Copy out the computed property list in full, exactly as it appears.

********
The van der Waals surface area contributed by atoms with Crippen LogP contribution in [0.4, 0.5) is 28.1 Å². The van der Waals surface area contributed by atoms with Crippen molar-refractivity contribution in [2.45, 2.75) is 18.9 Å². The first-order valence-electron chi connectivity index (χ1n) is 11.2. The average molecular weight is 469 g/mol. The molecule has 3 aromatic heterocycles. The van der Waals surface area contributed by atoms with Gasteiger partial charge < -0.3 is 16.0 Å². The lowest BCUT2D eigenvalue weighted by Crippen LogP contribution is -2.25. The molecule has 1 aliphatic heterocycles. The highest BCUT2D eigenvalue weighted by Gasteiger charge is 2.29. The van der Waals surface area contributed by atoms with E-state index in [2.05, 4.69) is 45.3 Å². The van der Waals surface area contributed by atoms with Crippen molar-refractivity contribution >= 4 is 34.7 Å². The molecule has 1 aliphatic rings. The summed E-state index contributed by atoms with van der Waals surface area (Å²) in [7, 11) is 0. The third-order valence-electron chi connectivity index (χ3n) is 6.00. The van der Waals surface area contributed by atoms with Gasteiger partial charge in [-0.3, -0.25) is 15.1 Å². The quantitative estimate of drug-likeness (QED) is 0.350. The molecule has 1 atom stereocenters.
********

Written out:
The van der Waals surface area contributed by atoms with Crippen LogP contribution in [0.4, 0.5) is 28.1 Å². The van der Waals surface area contributed by atoms with Crippen molar-refractivity contribution in [2.45, 2.75) is 18.9 Å². The first-order valence-electron chi connectivity index (χ1n) is 11.2. The average molecular weight is 469 g/mol. The molecule has 3 aromatic heterocycles. The van der Waals surface area contributed by atoms with Gasteiger partial charge < -0.3 is 16.0 Å². The lowest BCUT2D eigenvalue weighted by Crippen LogP contribution is -2.25. The molecule has 1 aliphatic heterocycles. The highest BCUT2D eigenvalue weighted by Gasteiger charge is 2.29. The van der Waals surface area contributed by atoms with E-state index in [2.05, 4.69) is 45.3 Å². The van der Waals surface area contributed by atoms with Crippen molar-refractivity contribution >= 4 is 34.7 Å². The molecule has 1 aliphatic rings. The summed E-state index contributed by atoms with van der Waals surface area (Å²) in [7, 11) is 0. The third-order valence-electron chi connectivity index (χ3n) is 6.00. The van der Waals surface area contributed by atoms with Gasteiger partial charge in [-0.3, -0.25) is 15.1 Å². The quantitative estimate of drug-likeness (QED) is 0.350. The molecule has 1 atom stereocenters.